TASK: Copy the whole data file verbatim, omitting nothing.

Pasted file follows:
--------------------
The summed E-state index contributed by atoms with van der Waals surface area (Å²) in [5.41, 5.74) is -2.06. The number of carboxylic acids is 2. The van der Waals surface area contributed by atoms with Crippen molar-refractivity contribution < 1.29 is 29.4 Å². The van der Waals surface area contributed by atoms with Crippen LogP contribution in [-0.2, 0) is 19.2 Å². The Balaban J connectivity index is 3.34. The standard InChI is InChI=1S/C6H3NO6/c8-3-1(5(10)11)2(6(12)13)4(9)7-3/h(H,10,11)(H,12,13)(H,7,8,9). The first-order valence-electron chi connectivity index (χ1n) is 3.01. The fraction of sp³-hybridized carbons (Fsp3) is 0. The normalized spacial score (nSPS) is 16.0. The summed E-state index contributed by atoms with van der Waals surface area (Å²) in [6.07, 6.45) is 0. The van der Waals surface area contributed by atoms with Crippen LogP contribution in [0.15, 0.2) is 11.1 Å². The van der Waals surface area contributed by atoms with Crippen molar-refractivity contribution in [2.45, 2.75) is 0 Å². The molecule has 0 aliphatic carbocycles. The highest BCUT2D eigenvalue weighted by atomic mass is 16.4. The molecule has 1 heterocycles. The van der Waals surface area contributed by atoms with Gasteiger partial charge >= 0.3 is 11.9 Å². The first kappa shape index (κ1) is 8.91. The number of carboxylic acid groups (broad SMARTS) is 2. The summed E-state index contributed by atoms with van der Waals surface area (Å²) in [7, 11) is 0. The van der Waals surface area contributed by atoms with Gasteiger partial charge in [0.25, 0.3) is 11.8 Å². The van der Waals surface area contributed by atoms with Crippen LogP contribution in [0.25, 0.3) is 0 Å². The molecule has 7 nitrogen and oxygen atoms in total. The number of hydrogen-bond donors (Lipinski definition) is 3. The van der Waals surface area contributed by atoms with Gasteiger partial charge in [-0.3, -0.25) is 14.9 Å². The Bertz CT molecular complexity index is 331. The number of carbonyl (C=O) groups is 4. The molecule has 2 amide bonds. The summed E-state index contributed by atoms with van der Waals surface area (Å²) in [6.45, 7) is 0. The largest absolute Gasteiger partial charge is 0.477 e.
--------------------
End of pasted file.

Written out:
The summed E-state index contributed by atoms with van der Waals surface area (Å²) in [5.41, 5.74) is -2.06. The number of carboxylic acids is 2. The van der Waals surface area contributed by atoms with Crippen molar-refractivity contribution < 1.29 is 29.4 Å². The van der Waals surface area contributed by atoms with Crippen LogP contribution in [-0.2, 0) is 19.2 Å². The Balaban J connectivity index is 3.34. The standard InChI is InChI=1S/C6H3NO6/c8-3-1(5(10)11)2(6(12)13)4(9)7-3/h(H,10,11)(H,12,13)(H,7,8,9). The first-order valence-electron chi connectivity index (χ1n) is 3.01. The fraction of sp³-hybridized carbons (Fsp3) is 0. The normalized spacial score (nSPS) is 16.0. The summed E-state index contributed by atoms with van der Waals surface area (Å²) in [6.07, 6.45) is 0. The van der Waals surface area contributed by atoms with Crippen LogP contribution in [0.15, 0.2) is 11.1 Å². The van der Waals surface area contributed by atoms with Crippen molar-refractivity contribution in [2.45, 2.75) is 0 Å². The molecule has 0 aliphatic carbocycles. The highest BCUT2D eigenvalue weighted by atomic mass is 16.4. The molecule has 1 heterocycles. The van der Waals surface area contributed by atoms with Gasteiger partial charge >= 0.3 is 11.9 Å². The first kappa shape index (κ1) is 8.91. The number of carboxylic acid groups (broad SMARTS) is 2. The summed E-state index contributed by atoms with van der Waals surface area (Å²) in [7, 11) is 0. The van der Waals surface area contributed by atoms with Gasteiger partial charge in [0.25, 0.3) is 11.8 Å². The van der Waals surface area contributed by atoms with Crippen LogP contribution in [0.25, 0.3) is 0 Å². The molecule has 7 nitrogen and oxygen atoms in total. The number of hydrogen-bond donors (Lipinski definition) is 3. The van der Waals surface area contributed by atoms with Gasteiger partial charge in [-0.3, -0.25) is 14.9 Å². The Bertz CT molecular complexity index is 331. The number of carbonyl (C=O) groups is 4. The molecule has 2 amide bonds. The summed E-state index contributed by atoms with van der Waals surface area (Å²) in [6.45, 7) is 0. The largest absolute Gasteiger partial charge is 0.477 e.